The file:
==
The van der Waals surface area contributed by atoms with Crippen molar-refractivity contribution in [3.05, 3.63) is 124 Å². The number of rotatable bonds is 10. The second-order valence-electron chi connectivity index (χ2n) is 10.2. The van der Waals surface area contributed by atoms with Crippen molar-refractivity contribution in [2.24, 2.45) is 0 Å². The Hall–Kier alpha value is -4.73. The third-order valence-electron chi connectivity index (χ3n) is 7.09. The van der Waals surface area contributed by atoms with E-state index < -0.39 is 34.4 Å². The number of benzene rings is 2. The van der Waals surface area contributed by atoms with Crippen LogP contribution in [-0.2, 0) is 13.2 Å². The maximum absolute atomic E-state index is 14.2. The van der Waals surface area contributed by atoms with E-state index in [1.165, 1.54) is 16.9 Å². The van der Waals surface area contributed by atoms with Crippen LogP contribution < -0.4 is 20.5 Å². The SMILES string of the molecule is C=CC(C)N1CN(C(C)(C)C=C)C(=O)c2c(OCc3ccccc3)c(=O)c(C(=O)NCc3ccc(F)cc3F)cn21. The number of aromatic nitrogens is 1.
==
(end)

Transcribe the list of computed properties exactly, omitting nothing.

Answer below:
The van der Waals surface area contributed by atoms with Crippen molar-refractivity contribution in [3.05, 3.63) is 124 Å². The number of rotatable bonds is 10. The second-order valence-electron chi connectivity index (χ2n) is 10.2. The van der Waals surface area contributed by atoms with Crippen molar-refractivity contribution in [2.24, 2.45) is 0 Å². The Hall–Kier alpha value is -4.73. The third-order valence-electron chi connectivity index (χ3n) is 7.09. The van der Waals surface area contributed by atoms with E-state index < -0.39 is 34.4 Å². The number of benzene rings is 2. The van der Waals surface area contributed by atoms with Crippen LogP contribution in [-0.2, 0) is 13.2 Å². The maximum absolute atomic E-state index is 14.2. The van der Waals surface area contributed by atoms with E-state index in [1.165, 1.54) is 16.9 Å². The van der Waals surface area contributed by atoms with Crippen LogP contribution < -0.4 is 20.5 Å². The SMILES string of the molecule is C=CC(C)N1CN(C(C)(C)C=C)C(=O)c2c(OCc3ccccc3)c(=O)c(C(=O)NCc3ccc(F)cc3F)cn21. The number of aromatic nitrogens is 1.